Saturday, May 15, 2010


I remember going to Mass on the feast of the Ascension when I was a kid. I remember it being one of my least favorite holy days. I could never understand why Jesus left. I mean, doesn't it seem like it would be better for Jesus to stay here? Doesn't it seem like Jesus could have stayed here. We know that after the resurrection Jesus is not bound by space and time, we also know that Jesus lives forever, couldn't he have just stayed here like the Pope for all time? While part of this was motivated by my great love for superheroes (I imagined Jesus in those days like Superman or some other kind of hero), some of this longing is well-intentioned: don't we all want to see Jesus?

Yet, one thing we notice when we read the scripture is that the ascension is never an isolated event. Today in the gospel Jesus is in the middle of teaching his apostles when he goes up to heaven. We hear from the Acts of the Apostles that this took place 40 days after the resurrection. And, we hear that the disciples were not at all disappointed in Jesus ascension but were, rather, overjoyed. So, while I always saw the ascension as an interruption of the resurrection, it is actually the fulfillment of Jesus life here on earth. Jesus whole life was heading not only to his death and resurrection, but also to his ascension.

The ascension is integral to the gospel, the good news. It completes the resurrection. How so? Think about our condition before the coming of Christ. One of the prayers at Mass always sticks in my mind: When we were lost and could not find the way to you, you loved us more than ever; Jesus, your Son, innocent and without sin, gave himself into our hands and was nailed to a cross.  We were lost, we were removed from the presence of God by our sins. Because of the fall of our first parents, the communion that the human family was meant to share with God was ruptured. This communion could not be remade by human power alone, which is why Jesus came to us. Jesus came to rescue the lost: he is the good shepherd who leaves the 99 to seek out the lost sheep: the human race. Jesus does this by becoming human: the Divine Word, the second person of the blessed Trinity becomes human so that all of us who are human might again have communion with God. The love which motivates this act of the Word is shown in its perfection on the Cross, where Jesus loves us to the end. Yet, it is only in the ascension where this new communion is fully restored. Humanity, now in the person of Jesus, is raised to the heights of heaven. No longer is there this hard and fast separation between God and humanity; rather, God is with humanity and humanity is with God: united in the person of Jesus Christ. The ascension brings this to completion.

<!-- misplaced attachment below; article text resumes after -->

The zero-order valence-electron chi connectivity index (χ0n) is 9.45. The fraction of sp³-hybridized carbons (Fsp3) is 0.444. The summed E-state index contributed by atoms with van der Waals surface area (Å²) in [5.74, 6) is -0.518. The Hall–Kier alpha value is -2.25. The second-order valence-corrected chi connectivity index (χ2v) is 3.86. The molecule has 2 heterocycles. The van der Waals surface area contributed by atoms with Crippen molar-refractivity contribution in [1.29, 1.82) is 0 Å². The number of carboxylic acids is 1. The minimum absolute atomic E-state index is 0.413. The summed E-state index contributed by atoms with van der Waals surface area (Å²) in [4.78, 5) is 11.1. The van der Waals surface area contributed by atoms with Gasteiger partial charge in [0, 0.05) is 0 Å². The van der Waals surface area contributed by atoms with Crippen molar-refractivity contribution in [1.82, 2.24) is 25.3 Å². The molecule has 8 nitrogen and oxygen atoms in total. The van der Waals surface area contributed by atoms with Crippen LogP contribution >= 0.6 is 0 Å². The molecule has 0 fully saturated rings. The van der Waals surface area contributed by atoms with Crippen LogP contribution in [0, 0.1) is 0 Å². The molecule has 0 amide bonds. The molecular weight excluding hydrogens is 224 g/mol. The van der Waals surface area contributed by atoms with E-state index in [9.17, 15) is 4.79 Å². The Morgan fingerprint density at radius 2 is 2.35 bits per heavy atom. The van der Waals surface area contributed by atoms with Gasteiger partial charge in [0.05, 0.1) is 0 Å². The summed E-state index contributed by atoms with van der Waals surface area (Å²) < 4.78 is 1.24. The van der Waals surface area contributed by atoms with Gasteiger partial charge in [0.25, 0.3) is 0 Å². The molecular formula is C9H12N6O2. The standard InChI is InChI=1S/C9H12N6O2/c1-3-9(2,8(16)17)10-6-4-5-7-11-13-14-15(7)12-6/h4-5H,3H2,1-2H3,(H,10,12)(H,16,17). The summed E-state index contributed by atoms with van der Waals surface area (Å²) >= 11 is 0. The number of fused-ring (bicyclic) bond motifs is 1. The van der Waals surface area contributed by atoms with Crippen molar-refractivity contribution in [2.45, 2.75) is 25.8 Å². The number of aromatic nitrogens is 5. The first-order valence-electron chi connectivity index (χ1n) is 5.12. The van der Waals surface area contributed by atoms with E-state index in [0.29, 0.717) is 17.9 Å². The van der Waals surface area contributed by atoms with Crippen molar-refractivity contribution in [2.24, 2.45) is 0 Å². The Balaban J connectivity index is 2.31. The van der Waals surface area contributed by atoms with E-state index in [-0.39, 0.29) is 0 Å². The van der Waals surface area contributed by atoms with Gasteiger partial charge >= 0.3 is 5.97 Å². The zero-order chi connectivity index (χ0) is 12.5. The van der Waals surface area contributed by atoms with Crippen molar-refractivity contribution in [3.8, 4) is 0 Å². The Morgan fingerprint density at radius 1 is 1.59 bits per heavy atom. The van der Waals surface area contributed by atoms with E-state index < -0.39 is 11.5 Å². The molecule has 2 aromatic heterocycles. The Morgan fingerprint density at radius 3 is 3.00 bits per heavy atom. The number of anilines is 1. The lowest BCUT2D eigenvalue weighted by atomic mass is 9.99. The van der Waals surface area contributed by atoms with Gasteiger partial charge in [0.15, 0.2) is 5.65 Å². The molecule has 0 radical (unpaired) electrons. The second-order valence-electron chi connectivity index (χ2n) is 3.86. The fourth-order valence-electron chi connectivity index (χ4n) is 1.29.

So Jesus was here for a time in order to take us with him into the embrace of our heavenly Father. What did Jesus take with him to heaven? He took with him humanity itself: Jesus is fully God and fully human. All of us therefore, already have a foot in heaven, as it were, by our common humanity that we share with Christ. He also took with him his experiences: all the ups and downs of human life. We should be quick to turn to him in our own experiences: when we suffer, we turn to Christ, when we rejoice, we turn to Christ: Jesus experienced everything that it means to be human. So he takes not only humanity, but also the experience of being human.

What did he leave behind? He left behind the community of believers, which is drawn together by the Holy Eucharist. He leaves behind is very self: his body blood soul and divinity in this most holy Sacrament. Benedict XVI once wrote: it is not the Church that makes the Eucharist, but the Eucharist the makes the Church. When Jesus ascends into heaven it is not so much that Jesus leaves earth; rather, he joins heaven and earth together. This is seen most clearly in the sacrifice of the Mass. Every time we gather around this altar we are joined to the Risen Christ already reigning in heaven. The ascension brings the resurrection to its completion, but the Mass brings the whole paschal mystery, the life, death, resurrection, and ascension of Christ into our present moment. As a kid I wanted Jesus to stay as a superhero, but in fact, after the ascension Jesus is able to be present with us here all the time in this Holy Eucharist.

I would like to finish with a quote from St. Ephrem who saw this connection between the ascension and Eucharist quite clearly. He sees the Ascension itself as a Eucharistic offering:

On this day has ascended to heaven

The new and spiritual bread,

And all the mysteries have been revealed

In your Body, raised like an offering.

Blest be this bread, O Lord!


As light falling from heaven,

He was born of Mary, like a divine seed,

Fell from the cross like a ripe fruit,

And was raised to heaven as one raises the


Blest be your will!

1 comment:

  1. Ever since I was a small child, I have always found the Ascension a comfort - knowing that Jesus has gone ahead to prepare a place for me.